THE Reserve Bank of Zimbabwe has not yet established the much-talked about Exchange Rate Impact Assessment Board (ERIAB), an institution that was expected
to monitor and review the exchange rate since a devaluation made two months ago.
The development had raised serious concerns in the market where dealers said foreign currency holders were becoming reluctant to dispose of their foreign cash holdings because of uncertainty over the establishment of the board.
Gono had promised to introduce the ERIAB after ditching the lifeless volume-based exchange rate system that had kept rates stagnant due to lack of volumes.
The volume-based system, under which rates could move by a certain margin only after a prescribed amount of transactions took place on the market in a single day, had been adopted on January 24. Market analysts said there was growing apprehension in the market as foreign currency holders felt the local currency was now significantly overvalued.
One analyst said the currency might now be overvalued by about 30% if the last devaluation was considered to have been the appropriate rate for the local currency.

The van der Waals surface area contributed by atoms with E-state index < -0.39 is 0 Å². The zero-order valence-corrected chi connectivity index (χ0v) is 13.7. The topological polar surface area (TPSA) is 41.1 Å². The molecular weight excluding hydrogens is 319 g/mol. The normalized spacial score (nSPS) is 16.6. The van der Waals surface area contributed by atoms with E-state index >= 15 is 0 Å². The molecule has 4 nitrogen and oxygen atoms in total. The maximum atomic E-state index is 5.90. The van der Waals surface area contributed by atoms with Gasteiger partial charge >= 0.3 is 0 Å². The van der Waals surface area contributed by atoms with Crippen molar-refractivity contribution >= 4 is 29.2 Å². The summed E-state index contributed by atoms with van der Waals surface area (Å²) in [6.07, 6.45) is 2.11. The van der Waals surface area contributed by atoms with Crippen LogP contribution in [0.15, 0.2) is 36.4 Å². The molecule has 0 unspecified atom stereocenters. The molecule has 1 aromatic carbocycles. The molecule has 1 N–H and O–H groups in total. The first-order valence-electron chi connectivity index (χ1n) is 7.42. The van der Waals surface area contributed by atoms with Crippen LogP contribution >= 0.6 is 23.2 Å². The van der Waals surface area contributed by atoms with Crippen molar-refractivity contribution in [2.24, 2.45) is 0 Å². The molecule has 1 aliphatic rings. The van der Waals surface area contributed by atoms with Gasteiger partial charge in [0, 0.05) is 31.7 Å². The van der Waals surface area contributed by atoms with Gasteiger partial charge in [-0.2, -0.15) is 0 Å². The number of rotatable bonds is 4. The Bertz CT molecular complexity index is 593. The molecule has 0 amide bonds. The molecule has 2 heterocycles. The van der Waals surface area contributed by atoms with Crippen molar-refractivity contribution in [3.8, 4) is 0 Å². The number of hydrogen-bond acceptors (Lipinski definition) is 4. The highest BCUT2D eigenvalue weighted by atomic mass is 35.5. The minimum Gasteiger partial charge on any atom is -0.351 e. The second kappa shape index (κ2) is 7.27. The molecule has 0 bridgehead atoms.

A bank economist who declined to be named said since 21 days had elapsed in August, the market had begun losing confidence in the monetary policy in respect to the management of the exchange rate.
The economist said the market was expecting a more significant devaluation that would bring the exchange rate somewhere near parallel market levels where sellers were receiving a premium of close to 80% on the official rate.
But sources said that there were no indications the central bank was likely to set up the board anytime soon, with insiders saying the issue had not been a subject of discussion ever since Reserve Bank governor Gideon Gono made the announcement in July.
Gono, who devalued the Zimbabwe dollar from $101 to $250 against the greenback during his monetary policy review on July 31, said the ERIAB would meet every month to review developments in the foreign exchange market.
The central bank would act on advice from the ERIAB, Gono said, reviewing the exchange rates to levels recommended by the board.
Gono said the board mandate would be to monitor and review the exchange rate monthly “under a new flexible policy”.
Sources told businessdigest that the Reserve Bank “had not moved an inch” in setting up the board.
Gono, they said, felt under no pressure to establish the board as the foreign currency situation was showing no sign of improvement.
“It is difficult to manage a commodity that is not available,” said David Mupamhadzi, a bank economist, responding to concerns over the possibility of a properly functional exchange rate board.